Experience Design [...]

In experience design, such as larp design, anything and everything from the temperature of the space to the costuming and from interaction codes to calorie intake, is a designable surface. (Source)

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Performing Hope [...]

If there is a more persistent demand of the marginalized and oppressed than that they perform hope for their benefactors, it is difficult to find it. We have, of course, a nomenclature problem. When white allies want us to be hopeful what they really mean is that they require absolution in exchange for their sympathies. And, when black people say that they are plenty hopeful we tend to mean that our hope is tempered by a deep awareness of how thin is the veneer of white civility. Our grudging acceptance that progress and diversity are fragile bits of spun glass looks like hopelessness because it doesn’t absolve But, it is the most enduring kind of hope and it is the hope that President-elect Donald Trump will require of us all if we’re to organize and resist. (Source)

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Blind Spots [...]

My blind spot was, of course, perfect clarity about how whiteness and racism work. It is a difficult thing to measure in polls. That’s why there is still great value in systematic collection and analysis of how people experience the world and not just how they tell you they experience the world. (Source)

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Teach technical skills to a group [...]

instead of standing in front of the class and walking the students through the steps as one, I seated the students in groups and instructed each student to go through the tutorial individually.

This is simple and head-smackingly obvious, but it has a number of positive effects. First, students can work at their own pace. College students, of course, are perfectly good at entertaining themselves on computers if they finish early, so there’s not as much pressure on the slower people to work quickly. Second, students can ask each other for help as a first line of defense. Duh. Of course they like to do that. It’s so much easier to lean over and ask a tablemate what you missed than to raise your hand in front of the whole class. Third, it’s fun for them. They can laugh and joke with each other, rather than sit in silence as I repeat information that’s right in front of them anyway.

The final missing piece was Post-It notes, a strategy I borrowed from Deb Verhoeven. (Thanks, Deb!) Every student starts with a green Post-It note on her laptop. That means everything’s OK. Run into a problem that they need me for? Swap it out for red. Finished? Swap it out for white. (Source)

Ownership Isn’t Equal [...]

Giving students a domain of their own, freedom to do whatever they wish with it, control who sees what… That isn’t automatically empowering. It privileges the tech savvy (Kate Bowles made this point once, I believe) and the person who risks little by sharing of themselves. It privileges particular forms of expression that are more potentially fraught for women and minorities. It may be less fraught than social media owned by corporations and definitely has benefits beyond university-surveiled LMS. But it still carries risks and privileges some over others  (Source)

Analytics Literacy [...]

some of these arguments position analytics in opposition to narratives. That part is not right. Analytics are narratives. They are stories that we tell, or that machines tell, in order to make meaning out of data points. The problem is that most of us aren’t especially literate in this kind of narrative and don’t know how to critique it well. (Source)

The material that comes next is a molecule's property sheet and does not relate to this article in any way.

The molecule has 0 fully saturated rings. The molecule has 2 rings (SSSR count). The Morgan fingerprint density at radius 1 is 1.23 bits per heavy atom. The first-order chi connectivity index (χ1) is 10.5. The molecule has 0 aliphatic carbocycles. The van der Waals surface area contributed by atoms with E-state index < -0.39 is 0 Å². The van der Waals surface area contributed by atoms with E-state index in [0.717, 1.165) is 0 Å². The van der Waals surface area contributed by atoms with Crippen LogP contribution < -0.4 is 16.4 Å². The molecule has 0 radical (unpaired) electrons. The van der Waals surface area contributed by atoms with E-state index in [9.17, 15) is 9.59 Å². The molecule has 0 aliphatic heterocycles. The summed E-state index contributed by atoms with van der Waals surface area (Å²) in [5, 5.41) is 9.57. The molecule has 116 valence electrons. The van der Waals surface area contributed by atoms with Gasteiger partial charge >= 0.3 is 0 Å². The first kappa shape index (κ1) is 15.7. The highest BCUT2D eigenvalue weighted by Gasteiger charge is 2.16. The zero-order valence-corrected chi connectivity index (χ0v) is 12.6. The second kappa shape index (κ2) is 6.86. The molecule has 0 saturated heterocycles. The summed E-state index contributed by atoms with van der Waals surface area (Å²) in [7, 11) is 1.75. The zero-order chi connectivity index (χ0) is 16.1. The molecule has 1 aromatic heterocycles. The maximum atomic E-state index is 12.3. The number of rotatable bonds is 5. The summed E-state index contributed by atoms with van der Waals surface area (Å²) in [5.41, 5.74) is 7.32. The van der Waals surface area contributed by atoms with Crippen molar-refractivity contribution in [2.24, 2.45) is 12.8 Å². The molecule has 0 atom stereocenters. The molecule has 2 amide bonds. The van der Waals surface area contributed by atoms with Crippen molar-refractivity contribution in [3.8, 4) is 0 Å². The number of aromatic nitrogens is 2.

Evidence Shopping [...]

If you think about the Stream, with it’s lack of explicit prompts, how does one know what to share? One thought is that as you go through your stream you are doing something like shopping — you’re explicitly in the market for something. And very often that something is a rebuttal to an implied argument that is giving you some cognitive dissonance. (Source)

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Social software changes you [...]

The process that Facebook currently encourages, on the other hand, of looking at these short cards of news stories and forcing you to immediately decide whether to support or not support them trains people to be extremists. It takes a moment of ambivalence or nuance, and by design pushes the reader to go deeper into their support for whatever theory or argument they are staring at. When you consider that people are being trained in this way by Facebook for hours each day, that should scare the living daylights out of you. (Source)

Open Means Free [...]

If “free” belongs in the definition of OER, which I believe it does, it belongs there not as “free plus permissions” but as “a free grant of permissions.” Many of the 5R permissions are available in traditionally copyrighted materials if you’re willing and able to pay for a license. What distinguishes openly licensed resources from traditionally licensed resources is that the 5R permissions are granted to you for free by the open license. (Source)

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Technological change [...]

Some of us might adopt technology products quickly, to be sure. Some of us might eagerly buy every new Apple gadget that’s released. But we can’t claim that the pace of technological change is speeding up just because we personally go out and buy a new iPhone every time Apple tells us the old model is obsolete. Removing the headphone jack from the latest iPhone does not mean “technology changing faster than ever,” nor does showing how headphones have changed since the 1970s. None of this is really a reflection of the pace of change; it’s a reflection of our disposable income and a ideology of obsolescence. (Source)